No not JFV. Name is Adam. im in fort myers,fl and lived in cape coral during 2004/2005. Had a front row seat for Charley.



ok
Member Since: Posts: Comments:
I figured i would speak up this season instead of just lurk. Its kind of funny because i know a bit about quite a few of you from watching over the years.. Yet no one is familiar with me at all. FWIW.. Im 31 and a Paramedic in Lee Co.
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1049. gator23
Quoting CapeCoralStorm:
Not in cape coral anymore. I lived off of Pelican in the sw section of the cape. Now i live in fort myers. I75/Colonial Blvd area.


ok he checks out.
Member Since: Posts: Comments:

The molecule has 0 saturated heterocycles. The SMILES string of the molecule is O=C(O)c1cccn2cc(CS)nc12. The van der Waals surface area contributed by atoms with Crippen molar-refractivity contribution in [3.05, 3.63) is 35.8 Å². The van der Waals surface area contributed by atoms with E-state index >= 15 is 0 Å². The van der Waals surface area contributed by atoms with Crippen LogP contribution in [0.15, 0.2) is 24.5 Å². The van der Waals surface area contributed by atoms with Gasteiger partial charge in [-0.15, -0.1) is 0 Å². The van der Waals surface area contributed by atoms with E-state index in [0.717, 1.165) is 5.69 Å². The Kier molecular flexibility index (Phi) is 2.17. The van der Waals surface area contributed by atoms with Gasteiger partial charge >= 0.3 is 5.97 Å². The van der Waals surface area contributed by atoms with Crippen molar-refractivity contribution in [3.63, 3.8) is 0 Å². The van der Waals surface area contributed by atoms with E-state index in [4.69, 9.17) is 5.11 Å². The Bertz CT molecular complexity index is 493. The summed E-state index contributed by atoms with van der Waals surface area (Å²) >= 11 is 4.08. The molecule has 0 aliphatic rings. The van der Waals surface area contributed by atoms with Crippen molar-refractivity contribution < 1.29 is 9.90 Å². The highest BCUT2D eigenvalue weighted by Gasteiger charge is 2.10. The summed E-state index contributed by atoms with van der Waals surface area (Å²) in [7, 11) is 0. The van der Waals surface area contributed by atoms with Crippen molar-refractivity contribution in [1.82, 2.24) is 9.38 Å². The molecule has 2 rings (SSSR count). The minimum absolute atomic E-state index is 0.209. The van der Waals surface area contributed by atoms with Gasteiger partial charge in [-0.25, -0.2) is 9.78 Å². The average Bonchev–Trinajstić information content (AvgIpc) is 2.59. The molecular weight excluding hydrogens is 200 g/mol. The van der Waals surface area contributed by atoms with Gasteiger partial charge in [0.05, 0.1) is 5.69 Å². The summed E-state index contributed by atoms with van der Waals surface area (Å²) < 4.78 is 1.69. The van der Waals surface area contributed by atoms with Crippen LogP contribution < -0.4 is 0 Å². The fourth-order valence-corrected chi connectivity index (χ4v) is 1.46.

Not in cape coral anymore. I lived off of Pelican in the sw section of the cape. Now i live in fort myers. I75/Colonial Blvd area.
Member Since: Posts: Comments:
1046. pottery
Quoting CapeCoralStorm:
No not JFV. Name is Adam. im in fort myers,fl and lived in cape coral during 2004/2005. Had a front row seat for Charley.

Welcome!
I am in Trinidad, just off the coast of Venezuela.
Member Since: October 24, 2005 Posts: 0 Comments: 24467
1045. gator23
Quoting CapeCoralStorm:
No not JFV. Name is Adam. im in fort myers,fl and lived in cape coral during 2004/2005. Had a front row seat for Charley.


Welcome, where in Cape Coral do you live?
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1044. Ossqss
Hummm, Mystery Shuttle sighting ? BTW, this link will probably change, so you may have to put the 24th in soon to view the second item. Don't overlook the item below it also and the 10% chance :) out>